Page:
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All he could see of the room was a half-shelf of books, the back of the sofa, and a table next to it on which a chess set had been laid out. The game was in progress; from what little he remembered of the rules, black was winning. Whoever it was drew nearer, and Robert shrank back against the window.

She crossed into his field of vision.

She wasn’t one of the young ladies he’d met in the crowded hall earlier. Those had all been beauties, hoping to catch his eye. And she—whoever she was—was not a beauty. Her dark hair was swept into a no-nonsense knot at the back of her neck. Her lips were thin and her nose was sharp and a bit on the long side. She was dressed in a dark blue gown trimmed in ivory—no lace, no ribbons, just simple fabric. Even the cut of her gown bordered on the severe side: waist pulled in so tightly he wondered how she could breathe, sleeves marching from her shoulders to her wrists without an inch of excess fabric to soften the picture.

She didn’t see Robert standing behind the curtain. She had set her head to one side and was eyeing the chess set the way a member of the Temperance League might look at a cask of brandy: as if it were an evil to be stamped out with prayer and song—and failing that, with martial law.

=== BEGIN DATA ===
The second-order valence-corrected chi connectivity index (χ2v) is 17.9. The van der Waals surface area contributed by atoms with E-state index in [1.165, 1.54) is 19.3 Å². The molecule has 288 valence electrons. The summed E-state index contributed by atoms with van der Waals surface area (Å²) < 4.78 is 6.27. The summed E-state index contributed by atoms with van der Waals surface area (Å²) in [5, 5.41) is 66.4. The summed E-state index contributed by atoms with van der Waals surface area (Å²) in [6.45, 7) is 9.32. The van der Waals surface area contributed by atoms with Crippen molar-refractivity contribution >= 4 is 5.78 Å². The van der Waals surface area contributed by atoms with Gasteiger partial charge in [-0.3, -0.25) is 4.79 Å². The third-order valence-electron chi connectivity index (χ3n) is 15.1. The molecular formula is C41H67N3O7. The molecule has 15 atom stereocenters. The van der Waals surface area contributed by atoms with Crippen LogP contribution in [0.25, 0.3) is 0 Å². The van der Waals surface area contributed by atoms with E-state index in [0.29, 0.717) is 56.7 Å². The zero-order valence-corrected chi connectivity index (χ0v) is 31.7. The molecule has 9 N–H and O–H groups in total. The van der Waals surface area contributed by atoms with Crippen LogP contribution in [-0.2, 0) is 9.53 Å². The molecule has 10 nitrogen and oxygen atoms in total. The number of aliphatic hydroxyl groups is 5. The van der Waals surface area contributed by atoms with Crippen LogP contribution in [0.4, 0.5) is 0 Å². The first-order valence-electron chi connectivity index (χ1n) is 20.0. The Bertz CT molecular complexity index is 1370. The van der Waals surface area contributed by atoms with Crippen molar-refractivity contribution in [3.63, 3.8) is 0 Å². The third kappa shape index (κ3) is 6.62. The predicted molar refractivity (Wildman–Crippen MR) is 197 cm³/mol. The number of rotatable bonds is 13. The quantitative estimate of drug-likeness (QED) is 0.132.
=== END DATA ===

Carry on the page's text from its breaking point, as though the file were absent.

She took one halting step forward, then another. Then, she reached into the silk bag that hung around her wrist and retrieved a pair of spectacles.

Glasses should have made her look more severe. But as soon as she put them on, her gaze softened.

He’d read her wrongly. Her eyes hadn’t been narrowed in scorn; she’d been squinting. It hadn’t been severity he saw in her gaze but something else entirely—something he couldn’t quite make out. She reached out and picked up a black knight, turning it around, over and over. He could see nothing about the pieces that would merit such careful attention. They were solid wood, carved with indifferent skill. Still, she studied it, her eyes wide and luminous.

Then, inexplicably, she raised it to her lips and kissed it.

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